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Sat Jan 14, 2012, 07:12 AM

Gender, Race and the Burqa Ban

On Dec. 12, Canada's Minister of Citizenship, Immigration and Multiculturalism Jason Kenney issued a ban that prohibits Muslim women from wearing the burqa and niqab while taking the oath of citizenship. He provided two reasons for this. The first rests on a technicality that citizenship judges must be able to see one take the oath. Rightly fearing that this could be easily accommodated without the need to remove the garments in question, he added a second reason: an appeal to "deep principle" that requires an open public display of "loyalty to Canada."

Kenney's ban is not without precedent. It is part of a larger pattern of Islamophobia. From France, where President Nicolas Sarkozy has disapproved of the burqa as "a sign of subservience" and where women are legally prohibited from wearing the full veil in schools and hospitals, to Barcelona, Spain, which outright bans it in public places, Muslims are brought into the spotlight only to be erased. In this struggle over identity and the right to cultural expression, women's bodies have become a battlefield for right-wing political parties, feminists and antiracists alike. It therefore makes sense to consider Kenney's latest move by taking account of its gender and racial implications.

Preventing Muslim women from covering their faces is a necessary move, maintains Kenney, in order to welcome them into the Canadian way of life. It is allegedly about preserving what Canada is really about—tolerance and openness—while extending freedoms to women who have yet to enjoy them, and perhaps who do not fully understand them.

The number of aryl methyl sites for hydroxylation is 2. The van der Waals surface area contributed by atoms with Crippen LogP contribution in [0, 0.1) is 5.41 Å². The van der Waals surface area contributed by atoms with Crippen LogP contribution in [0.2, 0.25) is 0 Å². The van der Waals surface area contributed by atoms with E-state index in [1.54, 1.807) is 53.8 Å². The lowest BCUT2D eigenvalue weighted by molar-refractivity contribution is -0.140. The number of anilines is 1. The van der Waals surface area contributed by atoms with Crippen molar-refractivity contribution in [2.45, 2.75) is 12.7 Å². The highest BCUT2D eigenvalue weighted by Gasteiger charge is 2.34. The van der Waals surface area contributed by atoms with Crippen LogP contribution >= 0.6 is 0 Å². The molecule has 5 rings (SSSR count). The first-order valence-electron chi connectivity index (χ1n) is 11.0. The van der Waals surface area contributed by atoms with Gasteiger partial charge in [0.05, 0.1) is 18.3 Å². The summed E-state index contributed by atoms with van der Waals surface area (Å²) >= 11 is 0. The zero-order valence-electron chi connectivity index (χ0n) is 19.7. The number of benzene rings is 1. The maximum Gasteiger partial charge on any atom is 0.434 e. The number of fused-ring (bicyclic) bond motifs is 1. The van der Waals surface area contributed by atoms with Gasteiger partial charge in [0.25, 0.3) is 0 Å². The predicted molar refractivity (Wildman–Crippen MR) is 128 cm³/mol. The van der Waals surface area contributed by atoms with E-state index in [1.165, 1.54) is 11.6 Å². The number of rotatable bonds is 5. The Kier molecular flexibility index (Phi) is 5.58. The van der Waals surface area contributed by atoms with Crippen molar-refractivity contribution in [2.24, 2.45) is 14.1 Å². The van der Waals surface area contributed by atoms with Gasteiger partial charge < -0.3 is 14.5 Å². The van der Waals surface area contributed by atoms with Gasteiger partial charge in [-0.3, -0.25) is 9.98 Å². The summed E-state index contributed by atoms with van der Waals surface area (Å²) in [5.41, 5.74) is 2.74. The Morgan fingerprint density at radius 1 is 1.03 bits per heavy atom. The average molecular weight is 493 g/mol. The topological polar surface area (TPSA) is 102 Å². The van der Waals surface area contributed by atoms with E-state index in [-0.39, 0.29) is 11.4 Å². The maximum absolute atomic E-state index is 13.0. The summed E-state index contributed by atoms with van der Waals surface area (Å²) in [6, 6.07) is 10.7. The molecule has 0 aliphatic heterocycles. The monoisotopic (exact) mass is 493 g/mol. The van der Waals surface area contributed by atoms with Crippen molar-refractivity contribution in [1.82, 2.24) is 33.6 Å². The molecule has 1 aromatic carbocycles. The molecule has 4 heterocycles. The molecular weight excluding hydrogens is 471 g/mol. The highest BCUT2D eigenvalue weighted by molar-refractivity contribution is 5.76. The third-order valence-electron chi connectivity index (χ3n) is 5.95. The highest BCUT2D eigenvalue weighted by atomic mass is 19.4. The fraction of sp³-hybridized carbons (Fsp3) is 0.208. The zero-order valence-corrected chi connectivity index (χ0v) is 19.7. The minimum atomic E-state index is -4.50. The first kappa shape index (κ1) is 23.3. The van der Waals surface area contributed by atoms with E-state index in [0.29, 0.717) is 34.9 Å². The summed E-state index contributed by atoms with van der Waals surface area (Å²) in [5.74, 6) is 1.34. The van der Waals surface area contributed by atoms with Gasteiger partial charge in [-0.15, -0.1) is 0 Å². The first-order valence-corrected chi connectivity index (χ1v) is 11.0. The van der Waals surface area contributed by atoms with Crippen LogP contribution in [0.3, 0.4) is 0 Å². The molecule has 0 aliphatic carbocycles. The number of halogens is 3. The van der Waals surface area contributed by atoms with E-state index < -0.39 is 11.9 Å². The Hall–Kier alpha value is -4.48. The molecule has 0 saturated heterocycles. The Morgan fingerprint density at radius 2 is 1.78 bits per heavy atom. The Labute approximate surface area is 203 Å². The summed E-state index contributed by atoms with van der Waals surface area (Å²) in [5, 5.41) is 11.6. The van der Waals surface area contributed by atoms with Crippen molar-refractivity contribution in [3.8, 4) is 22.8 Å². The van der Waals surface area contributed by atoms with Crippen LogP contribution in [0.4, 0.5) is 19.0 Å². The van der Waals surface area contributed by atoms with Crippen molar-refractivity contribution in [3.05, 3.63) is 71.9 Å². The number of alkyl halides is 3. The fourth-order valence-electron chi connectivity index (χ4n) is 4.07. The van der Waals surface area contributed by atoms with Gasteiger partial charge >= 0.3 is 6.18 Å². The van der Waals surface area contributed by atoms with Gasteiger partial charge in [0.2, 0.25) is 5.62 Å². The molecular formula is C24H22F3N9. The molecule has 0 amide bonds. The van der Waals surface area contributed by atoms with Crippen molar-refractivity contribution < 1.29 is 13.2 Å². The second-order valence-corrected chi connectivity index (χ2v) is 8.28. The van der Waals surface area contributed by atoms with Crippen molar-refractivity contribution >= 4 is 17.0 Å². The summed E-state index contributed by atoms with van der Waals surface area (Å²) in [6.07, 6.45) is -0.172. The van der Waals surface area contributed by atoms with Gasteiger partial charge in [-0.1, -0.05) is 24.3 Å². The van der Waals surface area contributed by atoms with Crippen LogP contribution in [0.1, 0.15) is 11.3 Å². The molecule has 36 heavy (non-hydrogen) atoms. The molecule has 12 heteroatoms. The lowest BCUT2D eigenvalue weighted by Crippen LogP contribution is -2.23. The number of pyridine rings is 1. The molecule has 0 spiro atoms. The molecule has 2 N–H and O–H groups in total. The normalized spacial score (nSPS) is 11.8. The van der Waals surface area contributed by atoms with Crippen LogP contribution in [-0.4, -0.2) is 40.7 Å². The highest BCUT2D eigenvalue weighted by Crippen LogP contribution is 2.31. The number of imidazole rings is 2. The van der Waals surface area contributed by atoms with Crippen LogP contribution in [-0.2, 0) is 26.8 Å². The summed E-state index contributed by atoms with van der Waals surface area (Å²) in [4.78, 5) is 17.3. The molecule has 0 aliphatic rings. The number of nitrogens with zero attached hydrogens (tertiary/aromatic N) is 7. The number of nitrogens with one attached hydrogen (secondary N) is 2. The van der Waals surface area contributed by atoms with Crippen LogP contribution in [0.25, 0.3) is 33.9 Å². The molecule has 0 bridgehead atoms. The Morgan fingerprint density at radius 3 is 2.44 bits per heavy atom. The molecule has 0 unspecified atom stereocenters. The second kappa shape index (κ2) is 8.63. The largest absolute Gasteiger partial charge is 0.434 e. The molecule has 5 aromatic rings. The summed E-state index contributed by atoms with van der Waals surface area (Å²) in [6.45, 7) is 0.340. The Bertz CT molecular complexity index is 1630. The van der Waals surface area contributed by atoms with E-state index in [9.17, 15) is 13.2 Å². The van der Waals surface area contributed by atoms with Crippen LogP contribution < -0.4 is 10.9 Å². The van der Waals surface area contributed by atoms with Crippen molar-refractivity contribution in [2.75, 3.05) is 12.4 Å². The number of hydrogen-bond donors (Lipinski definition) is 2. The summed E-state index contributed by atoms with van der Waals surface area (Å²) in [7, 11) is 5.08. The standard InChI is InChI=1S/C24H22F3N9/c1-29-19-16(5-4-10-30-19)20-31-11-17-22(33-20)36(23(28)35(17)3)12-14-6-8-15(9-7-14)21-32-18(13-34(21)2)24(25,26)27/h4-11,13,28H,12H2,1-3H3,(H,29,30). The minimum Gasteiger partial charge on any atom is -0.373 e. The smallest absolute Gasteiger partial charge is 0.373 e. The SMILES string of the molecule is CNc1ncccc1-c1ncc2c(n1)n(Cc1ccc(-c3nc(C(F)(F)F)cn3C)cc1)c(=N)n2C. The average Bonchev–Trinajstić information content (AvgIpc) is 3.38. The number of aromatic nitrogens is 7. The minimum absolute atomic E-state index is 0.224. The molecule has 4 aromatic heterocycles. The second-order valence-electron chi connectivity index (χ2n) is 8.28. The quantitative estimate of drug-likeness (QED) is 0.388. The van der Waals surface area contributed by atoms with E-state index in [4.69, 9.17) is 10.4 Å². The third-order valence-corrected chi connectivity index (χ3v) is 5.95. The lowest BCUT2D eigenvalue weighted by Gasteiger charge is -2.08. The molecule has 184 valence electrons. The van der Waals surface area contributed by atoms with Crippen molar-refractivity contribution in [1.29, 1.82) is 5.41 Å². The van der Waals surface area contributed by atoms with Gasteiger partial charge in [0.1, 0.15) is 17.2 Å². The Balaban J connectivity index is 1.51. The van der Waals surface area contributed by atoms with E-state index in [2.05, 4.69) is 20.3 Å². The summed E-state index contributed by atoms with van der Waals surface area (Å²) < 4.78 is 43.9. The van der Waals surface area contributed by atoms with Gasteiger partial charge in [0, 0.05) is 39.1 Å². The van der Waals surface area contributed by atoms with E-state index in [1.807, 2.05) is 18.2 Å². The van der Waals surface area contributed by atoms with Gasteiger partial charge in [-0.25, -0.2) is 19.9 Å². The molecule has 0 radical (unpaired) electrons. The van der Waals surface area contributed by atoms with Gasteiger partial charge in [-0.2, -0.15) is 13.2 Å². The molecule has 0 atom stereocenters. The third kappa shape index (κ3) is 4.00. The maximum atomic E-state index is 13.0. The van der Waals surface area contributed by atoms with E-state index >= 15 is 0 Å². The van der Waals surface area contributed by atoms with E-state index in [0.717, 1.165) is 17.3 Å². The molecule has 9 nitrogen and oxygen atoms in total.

But the desire to unveil Muslim women is not about a technicality, or even about Canadian values—whatever these might be—it is, rather, a racist desire born of the urge to reject the traditions and cultural symbols of a certain group. We should even go so far as to admit that it is about rejecting that group from public life. The ban is, in other words, the very opposite of what Kenney alleges it is about. It is about telling Muslim women who cover their faces that they have no place here, and that if they want to interact with the state, they must do so by discarding their former selves.

http://www.worldpress.org/Americas/3855.cfm

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